The Union Stock Yards -Lancaster, PA (circa 1930)

The extent of the Lancaster stockyards was apparent to anyone who traveled to Lancaster by train from Philadelphia through the 1970’s.

As the train slowed in approaching the station on McGovern Avenue, passengers would see a long stream of white fences that seemed to stretch a very long distance.

Billed as the “largest stockyards east of Chicago”, the stockyards were built in 1895.

The fortunes of the Lancaster stockyards mirrored that of the railroads.

By the end of the 1960’s, cattle trucks were replacing railroad cattle cars, and the stockyards began an irreversible decline.

(Very few persons younger than 30 have ever seen a railroad cattle car.)

The stockyards contracted throughout the 1980’s, and Animal Cruelty charges in the 1990’s accelerated the decline.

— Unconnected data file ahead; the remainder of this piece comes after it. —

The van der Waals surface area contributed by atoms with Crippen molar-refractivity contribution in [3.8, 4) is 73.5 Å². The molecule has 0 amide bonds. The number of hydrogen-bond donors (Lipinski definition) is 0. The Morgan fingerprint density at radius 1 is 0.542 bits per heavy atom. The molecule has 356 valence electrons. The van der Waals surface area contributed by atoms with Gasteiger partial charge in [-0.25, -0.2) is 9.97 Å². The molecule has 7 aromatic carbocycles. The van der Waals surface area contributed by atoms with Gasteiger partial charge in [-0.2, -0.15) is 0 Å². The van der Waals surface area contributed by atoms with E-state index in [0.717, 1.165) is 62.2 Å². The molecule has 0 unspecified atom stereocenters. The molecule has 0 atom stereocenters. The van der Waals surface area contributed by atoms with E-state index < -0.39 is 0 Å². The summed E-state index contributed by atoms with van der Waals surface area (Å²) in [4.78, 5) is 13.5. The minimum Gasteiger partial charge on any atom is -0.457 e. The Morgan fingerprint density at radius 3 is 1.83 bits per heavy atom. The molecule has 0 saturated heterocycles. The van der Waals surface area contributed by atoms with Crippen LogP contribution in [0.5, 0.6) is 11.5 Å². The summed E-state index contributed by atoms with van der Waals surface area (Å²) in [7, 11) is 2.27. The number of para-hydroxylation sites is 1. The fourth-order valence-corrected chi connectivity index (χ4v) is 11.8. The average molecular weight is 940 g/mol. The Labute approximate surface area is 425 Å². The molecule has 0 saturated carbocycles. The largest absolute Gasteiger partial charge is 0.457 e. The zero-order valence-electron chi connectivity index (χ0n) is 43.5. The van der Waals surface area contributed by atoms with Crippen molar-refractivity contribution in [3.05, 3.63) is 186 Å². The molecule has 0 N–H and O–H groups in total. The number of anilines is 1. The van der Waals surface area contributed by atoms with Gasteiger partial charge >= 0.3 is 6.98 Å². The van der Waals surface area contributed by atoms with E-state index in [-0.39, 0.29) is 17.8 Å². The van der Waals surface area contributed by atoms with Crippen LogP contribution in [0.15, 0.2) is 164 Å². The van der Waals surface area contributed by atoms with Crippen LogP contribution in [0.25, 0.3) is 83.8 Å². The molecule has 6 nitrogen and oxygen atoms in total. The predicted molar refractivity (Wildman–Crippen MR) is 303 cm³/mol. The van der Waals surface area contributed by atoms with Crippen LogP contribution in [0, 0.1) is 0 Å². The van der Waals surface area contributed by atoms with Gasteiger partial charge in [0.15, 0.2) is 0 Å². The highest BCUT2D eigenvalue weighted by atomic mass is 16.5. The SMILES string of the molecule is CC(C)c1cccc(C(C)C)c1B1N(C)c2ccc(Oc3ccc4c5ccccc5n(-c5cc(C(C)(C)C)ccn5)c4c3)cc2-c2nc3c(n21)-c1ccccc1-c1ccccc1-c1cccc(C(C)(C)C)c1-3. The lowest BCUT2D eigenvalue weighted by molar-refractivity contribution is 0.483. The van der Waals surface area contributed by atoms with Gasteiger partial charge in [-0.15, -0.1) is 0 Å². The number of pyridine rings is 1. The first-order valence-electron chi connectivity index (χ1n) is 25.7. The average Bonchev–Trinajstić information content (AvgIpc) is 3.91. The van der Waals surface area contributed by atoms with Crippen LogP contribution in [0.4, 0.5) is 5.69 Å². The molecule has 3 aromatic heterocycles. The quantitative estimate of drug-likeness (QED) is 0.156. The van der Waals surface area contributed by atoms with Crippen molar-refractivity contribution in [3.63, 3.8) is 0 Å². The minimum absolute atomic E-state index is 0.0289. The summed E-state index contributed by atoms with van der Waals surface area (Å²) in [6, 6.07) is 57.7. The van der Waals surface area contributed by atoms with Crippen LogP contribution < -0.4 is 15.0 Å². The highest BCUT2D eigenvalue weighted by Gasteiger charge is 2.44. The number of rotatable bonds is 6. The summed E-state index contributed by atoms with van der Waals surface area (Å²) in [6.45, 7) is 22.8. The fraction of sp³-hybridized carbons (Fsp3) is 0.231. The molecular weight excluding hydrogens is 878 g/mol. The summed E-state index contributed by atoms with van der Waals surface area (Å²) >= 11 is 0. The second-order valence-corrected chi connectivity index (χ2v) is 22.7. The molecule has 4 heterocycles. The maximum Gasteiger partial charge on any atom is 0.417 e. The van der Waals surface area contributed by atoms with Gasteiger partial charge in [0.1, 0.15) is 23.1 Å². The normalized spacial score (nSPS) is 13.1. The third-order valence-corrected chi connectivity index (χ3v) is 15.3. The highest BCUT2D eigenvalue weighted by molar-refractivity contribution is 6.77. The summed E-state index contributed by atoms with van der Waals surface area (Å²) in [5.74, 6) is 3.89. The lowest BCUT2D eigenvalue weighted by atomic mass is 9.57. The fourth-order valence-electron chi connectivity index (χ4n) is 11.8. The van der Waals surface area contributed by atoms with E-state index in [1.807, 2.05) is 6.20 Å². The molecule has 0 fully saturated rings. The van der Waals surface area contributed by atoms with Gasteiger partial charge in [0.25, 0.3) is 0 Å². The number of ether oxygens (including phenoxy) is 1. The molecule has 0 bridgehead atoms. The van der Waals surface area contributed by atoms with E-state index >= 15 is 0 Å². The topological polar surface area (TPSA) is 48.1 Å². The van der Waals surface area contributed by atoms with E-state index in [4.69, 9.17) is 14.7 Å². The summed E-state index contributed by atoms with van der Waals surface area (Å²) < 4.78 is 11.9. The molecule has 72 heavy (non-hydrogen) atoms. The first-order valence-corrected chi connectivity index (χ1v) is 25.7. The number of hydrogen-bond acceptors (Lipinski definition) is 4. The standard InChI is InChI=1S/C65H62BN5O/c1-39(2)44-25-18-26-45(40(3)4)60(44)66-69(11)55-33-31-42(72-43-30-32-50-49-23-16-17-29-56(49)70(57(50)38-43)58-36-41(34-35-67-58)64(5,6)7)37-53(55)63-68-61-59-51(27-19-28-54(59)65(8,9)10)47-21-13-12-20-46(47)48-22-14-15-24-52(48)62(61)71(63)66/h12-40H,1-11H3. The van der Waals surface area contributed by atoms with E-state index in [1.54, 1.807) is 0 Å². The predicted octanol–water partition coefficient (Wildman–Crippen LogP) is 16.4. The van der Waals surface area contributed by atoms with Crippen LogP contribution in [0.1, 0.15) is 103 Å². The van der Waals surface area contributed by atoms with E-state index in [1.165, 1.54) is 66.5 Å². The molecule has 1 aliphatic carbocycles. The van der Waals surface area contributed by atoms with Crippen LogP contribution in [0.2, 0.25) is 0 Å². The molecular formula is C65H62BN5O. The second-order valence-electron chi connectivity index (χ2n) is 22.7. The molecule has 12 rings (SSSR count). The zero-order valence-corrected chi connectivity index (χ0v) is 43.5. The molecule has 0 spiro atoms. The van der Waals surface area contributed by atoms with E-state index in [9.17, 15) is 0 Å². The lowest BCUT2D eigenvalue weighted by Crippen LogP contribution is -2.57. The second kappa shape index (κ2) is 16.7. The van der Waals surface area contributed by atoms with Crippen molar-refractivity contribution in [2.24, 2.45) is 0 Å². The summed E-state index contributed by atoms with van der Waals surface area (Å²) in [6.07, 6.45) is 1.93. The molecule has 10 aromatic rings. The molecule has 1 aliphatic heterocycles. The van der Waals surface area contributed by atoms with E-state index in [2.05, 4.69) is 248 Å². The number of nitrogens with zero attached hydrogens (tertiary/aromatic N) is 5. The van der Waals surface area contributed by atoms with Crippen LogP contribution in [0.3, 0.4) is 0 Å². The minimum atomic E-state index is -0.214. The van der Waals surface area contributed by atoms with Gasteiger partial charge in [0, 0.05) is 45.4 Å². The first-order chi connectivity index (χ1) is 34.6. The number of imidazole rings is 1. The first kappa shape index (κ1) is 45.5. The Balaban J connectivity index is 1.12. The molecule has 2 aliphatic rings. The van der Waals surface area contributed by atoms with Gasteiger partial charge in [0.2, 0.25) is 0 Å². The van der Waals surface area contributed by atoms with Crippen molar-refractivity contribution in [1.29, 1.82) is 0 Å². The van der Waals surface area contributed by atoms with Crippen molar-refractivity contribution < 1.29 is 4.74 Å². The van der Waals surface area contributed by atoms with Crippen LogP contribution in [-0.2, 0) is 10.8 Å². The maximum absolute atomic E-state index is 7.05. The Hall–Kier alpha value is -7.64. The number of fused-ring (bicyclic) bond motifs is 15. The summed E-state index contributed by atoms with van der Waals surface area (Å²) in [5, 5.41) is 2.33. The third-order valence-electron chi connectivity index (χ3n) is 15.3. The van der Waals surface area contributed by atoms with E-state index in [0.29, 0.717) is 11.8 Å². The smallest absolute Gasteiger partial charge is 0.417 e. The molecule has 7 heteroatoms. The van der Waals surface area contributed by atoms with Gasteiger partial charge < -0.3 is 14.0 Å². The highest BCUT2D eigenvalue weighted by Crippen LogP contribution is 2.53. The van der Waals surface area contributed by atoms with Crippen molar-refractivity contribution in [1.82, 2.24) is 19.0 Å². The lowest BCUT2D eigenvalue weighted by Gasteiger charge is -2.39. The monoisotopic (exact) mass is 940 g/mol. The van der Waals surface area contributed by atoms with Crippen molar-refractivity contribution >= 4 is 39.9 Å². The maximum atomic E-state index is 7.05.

The stockyard complex was largely abandoned and in ruins when finally torn down in 2008.

This postcard photograph, not mailed, was made some time between 1925 and 1940.  

This white-border style card is difficult to date precisely; someone who knows railroad cars may be more precise.

I did not know that the stockyards existed on both sides of the railroad tracks; I recall seeing them only on the north side of the Amtrak line.

(Knowledgeable readers inform me that there was a tunnel beneath the railroad tracks which allowed animals and people to pass from the main stockyard operation to the holding pens on the south side of the railroad line.)


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